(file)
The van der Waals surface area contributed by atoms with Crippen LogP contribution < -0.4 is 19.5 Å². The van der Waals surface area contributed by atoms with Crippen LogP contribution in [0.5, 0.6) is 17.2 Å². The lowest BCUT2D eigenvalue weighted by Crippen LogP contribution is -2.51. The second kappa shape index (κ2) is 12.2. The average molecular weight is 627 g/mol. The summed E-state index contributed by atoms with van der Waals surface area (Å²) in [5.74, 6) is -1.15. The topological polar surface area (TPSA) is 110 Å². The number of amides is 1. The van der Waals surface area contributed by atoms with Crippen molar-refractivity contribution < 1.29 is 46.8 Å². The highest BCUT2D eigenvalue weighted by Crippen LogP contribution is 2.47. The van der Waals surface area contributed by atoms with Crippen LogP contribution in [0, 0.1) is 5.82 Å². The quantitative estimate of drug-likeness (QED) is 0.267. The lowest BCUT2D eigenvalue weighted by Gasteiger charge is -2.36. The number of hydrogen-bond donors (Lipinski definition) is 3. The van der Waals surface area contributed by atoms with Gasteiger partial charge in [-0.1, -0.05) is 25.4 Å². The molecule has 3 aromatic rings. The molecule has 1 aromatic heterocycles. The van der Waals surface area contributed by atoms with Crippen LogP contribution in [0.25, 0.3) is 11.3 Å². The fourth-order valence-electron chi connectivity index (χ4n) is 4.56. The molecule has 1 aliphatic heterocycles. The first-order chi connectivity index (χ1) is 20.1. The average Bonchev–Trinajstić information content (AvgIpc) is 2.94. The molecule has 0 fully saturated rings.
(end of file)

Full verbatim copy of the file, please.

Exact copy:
The van der Waals surface area contributed by atoms with Crippen LogP contribution < -0.4 is 19.5 Å². The van der Waals surface area contributed by atoms with Crippen LogP contribution in [0.5, 0.6) is 17.2 Å². The lowest BCUT2D eigenvalue weighted by Crippen LogP contribution is -2.51. The second kappa shape index (κ2) is 12.2. The average molecular weight is 627 g/mol. The summed E-state index contributed by atoms with van der Waals surface area (Å²) in [5.74, 6) is -1.15. The topological polar surface area (TPSA) is 110 Å². The number of amides is 1. The van der Waals surface area contributed by atoms with Crippen molar-refractivity contribution < 1.29 is 46.8 Å². The highest BCUT2D eigenvalue weighted by Crippen LogP contribution is 2.47. The van der Waals surface area contributed by atoms with Crippen LogP contribution in [0, 0.1) is 5.82 Å². The quantitative estimate of drug-likeness (QED) is 0.267. The lowest BCUT2D eigenvalue weighted by Gasteiger charge is -2.36. The number of hydrogen-bond donors (Lipinski definition) is 3. The van der Waals surface area contributed by atoms with Gasteiger partial charge in [-0.1, -0.05) is 25.4 Å². The molecule has 3 aromatic rings. The molecule has 1 aromatic heterocycles. The van der Waals surface area contributed by atoms with Crippen LogP contribution in [0.25, 0.3) is 11.3 Å². The fourth-order valence-electron chi connectivity index (χ4n) is 4.56. The molecule has 1 aliphatic heterocycles. The first-order chi connectivity index (χ1) is 20.1. The average Bonchev–Trinajstić information content (AvgIpc) is 2.94. The molecule has 0 fully saturated rings.